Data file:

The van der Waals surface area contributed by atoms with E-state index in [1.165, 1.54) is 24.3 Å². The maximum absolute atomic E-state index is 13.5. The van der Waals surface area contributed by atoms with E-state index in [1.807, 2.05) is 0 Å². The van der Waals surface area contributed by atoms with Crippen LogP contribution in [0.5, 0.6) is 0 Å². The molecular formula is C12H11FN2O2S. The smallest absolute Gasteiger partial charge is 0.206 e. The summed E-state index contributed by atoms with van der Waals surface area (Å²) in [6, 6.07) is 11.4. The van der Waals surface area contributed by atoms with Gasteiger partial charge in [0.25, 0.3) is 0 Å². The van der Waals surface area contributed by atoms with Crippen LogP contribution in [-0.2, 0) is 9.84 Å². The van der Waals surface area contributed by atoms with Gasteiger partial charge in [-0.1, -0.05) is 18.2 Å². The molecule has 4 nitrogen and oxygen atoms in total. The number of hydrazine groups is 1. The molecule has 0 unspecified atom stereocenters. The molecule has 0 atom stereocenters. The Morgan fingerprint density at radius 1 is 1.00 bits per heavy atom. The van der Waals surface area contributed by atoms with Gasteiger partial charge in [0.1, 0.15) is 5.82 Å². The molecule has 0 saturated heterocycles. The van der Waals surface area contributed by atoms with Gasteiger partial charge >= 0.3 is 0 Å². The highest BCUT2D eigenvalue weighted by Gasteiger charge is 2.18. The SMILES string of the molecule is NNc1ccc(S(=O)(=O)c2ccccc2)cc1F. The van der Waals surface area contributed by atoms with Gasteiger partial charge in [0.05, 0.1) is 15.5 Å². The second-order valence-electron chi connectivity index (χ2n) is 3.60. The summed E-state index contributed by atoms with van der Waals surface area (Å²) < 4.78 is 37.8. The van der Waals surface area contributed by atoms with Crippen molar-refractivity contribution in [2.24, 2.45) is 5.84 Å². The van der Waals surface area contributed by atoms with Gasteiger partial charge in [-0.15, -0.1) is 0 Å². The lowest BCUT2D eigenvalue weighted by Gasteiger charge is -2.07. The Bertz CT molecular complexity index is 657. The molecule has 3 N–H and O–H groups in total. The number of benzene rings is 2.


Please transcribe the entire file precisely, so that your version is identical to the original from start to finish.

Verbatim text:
The van der Waals surface area contributed by atoms with E-state index in [1.165, 1.54) is 24.3 Å². The maximum absolute atomic E-state index is 13.5. The van der Waals surface area contributed by atoms with E-state index in [1.807, 2.05) is 0 Å². The van der Waals surface area contributed by atoms with Crippen LogP contribution in [0.5, 0.6) is 0 Å². The molecular formula is C12H11FN2O2S. The smallest absolute Gasteiger partial charge is 0.206 e. The summed E-state index contributed by atoms with van der Waals surface area (Å²) in [6, 6.07) is 11.4. The van der Waals surface area contributed by atoms with Gasteiger partial charge in [0.25, 0.3) is 0 Å². The van der Waals surface area contributed by atoms with Crippen LogP contribution in [-0.2, 0) is 9.84 Å². The van der Waals surface area contributed by atoms with Gasteiger partial charge in [-0.1, -0.05) is 18.2 Å². The molecule has 4 nitrogen and oxygen atoms in total. The number of hydrazine groups is 1. The molecule has 0 unspecified atom stereocenters. The molecule has 0 atom stereocenters. The Morgan fingerprint density at radius 1 is 1.00 bits per heavy atom. The van der Waals surface area contributed by atoms with Gasteiger partial charge in [0.1, 0.15) is 5.82 Å². The molecule has 0 saturated heterocycles. The van der Waals surface area contributed by atoms with Gasteiger partial charge >= 0.3 is 0 Å². The highest BCUT2D eigenvalue weighted by Gasteiger charge is 2.18. The SMILES string of the molecule is NNc1ccc(S(=O)(=O)c2ccccc2)cc1F. The van der Waals surface area contributed by atoms with Gasteiger partial charge in [0.05, 0.1) is 15.5 Å². The second-order valence-electron chi connectivity index (χ2n) is 3.60. The summed E-state index contributed by atoms with van der Waals surface area (Å²) < 4.78 is 37.8. The van der Waals surface area contributed by atoms with Crippen molar-refractivity contribution in [2.24, 2.45) is 5.84 Å². The van der Waals surface area contributed by atoms with Gasteiger partial charge in [-0.15, -0.1) is 0 Å². The lowest BCUT2D eigenvalue weighted by Gasteiger charge is -2.07. The Bertz CT molecular complexity index is 657. The molecule has 3 N–H and O–H groups in total. The number of benzene rings is 2.